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Abstract #2266

Cranio-spinal radiation produces long term compromise of white matter tracts in childhood brain tumour survivors.

Logan Richard 1,2 , Eric Bouffet 1,2 , Suzanne Laughlin 1 , Normand Laperriere 3 , Kamila Szulc 1 , Douglas Strother 4 , Juliette Hukin 5 , Christopher Fryer 5 , Dina McConnell 5 , Fang Liu 1 , Jovanka Skocic 1 , Alexandra Mogadam 1 , and Donald Mabbott 1,2

1 The Hospital for Sick Children, Toronto, Ontario, Canada, 2 University of Toronto, Toronto, Ontario, Canada, 3 Princess Margaret Hospital, Toronto, Ontario, Canada, 4 University of Calgary, Calgary, Alberta, Canada, 5 British Columbia Children's Hospital, Vancouver, British Columbia, Canada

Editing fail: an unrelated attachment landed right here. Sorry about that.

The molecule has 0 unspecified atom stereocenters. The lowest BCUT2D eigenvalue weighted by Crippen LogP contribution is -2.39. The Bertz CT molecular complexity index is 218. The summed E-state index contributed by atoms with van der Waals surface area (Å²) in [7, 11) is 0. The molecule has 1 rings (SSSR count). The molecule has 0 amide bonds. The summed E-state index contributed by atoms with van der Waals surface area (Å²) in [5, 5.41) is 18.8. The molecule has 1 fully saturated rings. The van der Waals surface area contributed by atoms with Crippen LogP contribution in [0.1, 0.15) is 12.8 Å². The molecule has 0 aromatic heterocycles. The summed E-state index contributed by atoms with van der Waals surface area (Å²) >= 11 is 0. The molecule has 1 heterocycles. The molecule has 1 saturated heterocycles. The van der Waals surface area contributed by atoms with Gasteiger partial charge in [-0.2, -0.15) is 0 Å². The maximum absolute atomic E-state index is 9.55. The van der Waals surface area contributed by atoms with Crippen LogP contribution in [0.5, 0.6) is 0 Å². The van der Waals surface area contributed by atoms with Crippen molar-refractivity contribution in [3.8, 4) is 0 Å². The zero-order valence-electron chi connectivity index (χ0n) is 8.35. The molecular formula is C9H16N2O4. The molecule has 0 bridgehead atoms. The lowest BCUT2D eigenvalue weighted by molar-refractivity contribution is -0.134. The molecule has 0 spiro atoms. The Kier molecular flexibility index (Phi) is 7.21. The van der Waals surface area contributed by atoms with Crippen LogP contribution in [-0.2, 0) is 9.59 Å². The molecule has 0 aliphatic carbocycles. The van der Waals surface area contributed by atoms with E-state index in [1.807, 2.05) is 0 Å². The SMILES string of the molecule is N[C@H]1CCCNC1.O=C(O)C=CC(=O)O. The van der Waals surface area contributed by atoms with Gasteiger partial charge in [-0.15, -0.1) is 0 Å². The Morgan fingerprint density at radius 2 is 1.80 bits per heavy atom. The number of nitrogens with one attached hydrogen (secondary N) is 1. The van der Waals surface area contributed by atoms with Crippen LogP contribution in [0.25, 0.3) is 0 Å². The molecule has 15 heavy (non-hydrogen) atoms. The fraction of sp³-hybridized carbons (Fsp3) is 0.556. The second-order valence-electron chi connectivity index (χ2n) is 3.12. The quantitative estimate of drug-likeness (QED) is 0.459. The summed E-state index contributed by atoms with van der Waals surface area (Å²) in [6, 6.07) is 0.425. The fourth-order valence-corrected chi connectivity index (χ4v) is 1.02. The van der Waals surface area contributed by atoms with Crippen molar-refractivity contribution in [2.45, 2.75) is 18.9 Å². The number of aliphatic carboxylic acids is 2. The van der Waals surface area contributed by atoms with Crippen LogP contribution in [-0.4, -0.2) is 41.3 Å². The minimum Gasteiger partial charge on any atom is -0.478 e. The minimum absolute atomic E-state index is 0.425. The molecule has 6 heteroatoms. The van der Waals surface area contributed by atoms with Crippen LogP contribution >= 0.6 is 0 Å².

Investigating the longitudinal effects of cancer therapy on childhood brain tumour survivors is important in understanding their quality of life post-treatment. Our study investigates the effects of brain tumour treatment on several white matter (WM) tracts within the brain of childhood cancer survivors. We used diffusion tensor imaging to delineate specific WM tracts in brain tumour patients treated with different therapies and in healthy children. Survivors treated with craniospinal radiation exhibit compromised WM within multiple tracts including the optic radiation and inferior longitudinal fasciculus. This study provides evidence for the long-term effects of craniospinal radiation on the developing brain.

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